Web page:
A global payment services company takes bold action to knock-out would-be fraud
The first paper watermarks trace back to Italy in 1282. However, it wasn’t until the early modern years of papermaking in the mid-1800s that watermarks grew in importance, both as a symbol of quality and authenticity.
With increasing advances in computers and printing technology—and, sadly, the sophistication of would-be thieves—maintaining the security and validity of negotiable documents like birth certificates, vehicle titles, college transcripts, and bank checks remains an ongoing challenge.
Here’s the story of how a printer of secure documents layered a time-honored paper technique with sophisticated new printing technologies to help a global payment services company stop fraudsters in their tracks.
Thousands of Americans rely on alternative financial services, including money orders, to pay bills and complete other necessary financial transactions.
Research shows close to one third of Americans are underbanked, or personally lacking the full range of financial services. In fact, one in nine households does not have a checking account. Money orders, like many other tools of financial transactions, are susceptible to fraud and counterfeit.
Glatfelter recently partnered with a key printing industry customer to increase security on money orders for a global payment services company.
With their product being sold by agents all across the country and around the world, fraud was an ever-present and increasing risk for the multi-billion dollar financial transactions company.
According to Glatfelter’s customer contact, earlier versions of money orders were printed on 24# bond with simple security features, including an artificial, or printed on, watermark.
Criminals were using dipping techniques to submerge documents in chemicals, allowing them to alter the ink on a money order—whether it was the dollar amount or the pay-to-the-order-of name. Plus, increasingly sophisticated desktop publishing software and printers allowed determined counterfeiters to create nearly identical documents for illegal purposes.
Glatfelter’s printing industry customer recommended a multi-layered approach that combined a series of overt and covert security features. At its foundation? A secure paper.
They selected Defensa True from Glatfelter’s line of Defensa® security papers, which contains a true paper machine watermark from which it gets its name. Because the mark is created during the papermaking process, versus an artificial watermark that is applied in the printing process, it is nearly impossible to duplicate.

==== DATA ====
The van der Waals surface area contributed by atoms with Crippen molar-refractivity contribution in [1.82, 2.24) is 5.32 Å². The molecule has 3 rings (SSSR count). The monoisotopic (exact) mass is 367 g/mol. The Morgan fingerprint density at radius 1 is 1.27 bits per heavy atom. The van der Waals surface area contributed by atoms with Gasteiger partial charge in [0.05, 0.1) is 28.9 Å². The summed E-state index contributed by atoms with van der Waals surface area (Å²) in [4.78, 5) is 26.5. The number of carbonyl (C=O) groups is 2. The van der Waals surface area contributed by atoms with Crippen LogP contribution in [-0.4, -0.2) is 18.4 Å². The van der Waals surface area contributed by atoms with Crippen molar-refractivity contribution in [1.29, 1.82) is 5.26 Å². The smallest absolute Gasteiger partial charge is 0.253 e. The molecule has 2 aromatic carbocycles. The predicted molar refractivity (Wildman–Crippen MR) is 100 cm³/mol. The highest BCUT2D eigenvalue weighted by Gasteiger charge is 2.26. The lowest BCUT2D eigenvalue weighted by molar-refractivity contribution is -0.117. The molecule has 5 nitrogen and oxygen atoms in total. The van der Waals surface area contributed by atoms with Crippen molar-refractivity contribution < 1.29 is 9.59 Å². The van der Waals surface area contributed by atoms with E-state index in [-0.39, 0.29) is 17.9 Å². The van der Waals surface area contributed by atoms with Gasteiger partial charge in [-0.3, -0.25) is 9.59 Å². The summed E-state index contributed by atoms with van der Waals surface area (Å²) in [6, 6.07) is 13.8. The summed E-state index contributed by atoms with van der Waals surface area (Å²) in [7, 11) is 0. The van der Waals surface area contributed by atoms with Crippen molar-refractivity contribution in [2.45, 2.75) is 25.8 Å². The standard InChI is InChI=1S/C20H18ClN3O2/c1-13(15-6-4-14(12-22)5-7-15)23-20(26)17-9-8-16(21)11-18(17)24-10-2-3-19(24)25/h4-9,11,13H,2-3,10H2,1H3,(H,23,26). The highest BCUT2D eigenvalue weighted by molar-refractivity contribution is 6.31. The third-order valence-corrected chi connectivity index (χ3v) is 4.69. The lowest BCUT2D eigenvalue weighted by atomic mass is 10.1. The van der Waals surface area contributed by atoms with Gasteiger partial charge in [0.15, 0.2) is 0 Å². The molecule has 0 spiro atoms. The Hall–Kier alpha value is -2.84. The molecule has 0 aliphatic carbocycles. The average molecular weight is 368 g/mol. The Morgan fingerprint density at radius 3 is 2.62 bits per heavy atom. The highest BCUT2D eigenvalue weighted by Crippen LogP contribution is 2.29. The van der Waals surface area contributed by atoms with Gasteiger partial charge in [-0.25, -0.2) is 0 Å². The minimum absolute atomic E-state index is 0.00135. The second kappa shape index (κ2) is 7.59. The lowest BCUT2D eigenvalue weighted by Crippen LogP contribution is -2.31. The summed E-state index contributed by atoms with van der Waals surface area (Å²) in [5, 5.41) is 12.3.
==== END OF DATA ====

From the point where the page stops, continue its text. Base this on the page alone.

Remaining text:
“A true paper machine watermark is a very effective security feature because of its simplicity,” explains Lance Mikus, product manager for carbonless and forms at Glatfelter. “You don’t need computers, you don’t need software, you don’t need programmers. What you need is a sheet of paper, and anything you put on that sheet of paper is secure—about as secure as you can get with a written document. That’s because of the high degree of complexity to duplicate it.”
Adding to the level of sophistication are embedded fibers that offer additional fraud prevention features such as reactivity to solvents that are often used in counterfeiting and fibers that glow under ultraviolet light.
Then comes even more security. The printer applies overt and covert security features onto the document. On every money order is a symbol printed in thermochromic ink. When it comes in contact with the heat of a person’s body, the ink disappears and comes back. This feature, combined with additional covert printing measures, creates a highly sophisticated and secure document.
The beefed up security features are immediately noticeable.
The end client took the approach of calling out the features and did an internal campaign to educate and train their agents.
Printed directly on the money orders are instructions on how to verify a document’s authenticity using the watermark and thermochromic ink security features. Agents, as well as customers, know absence of these features indicates tampering.
The new, multi-layered security measures led to significant reductions in fraud at the company and an increased level of trust and dependability throughout the supply chain.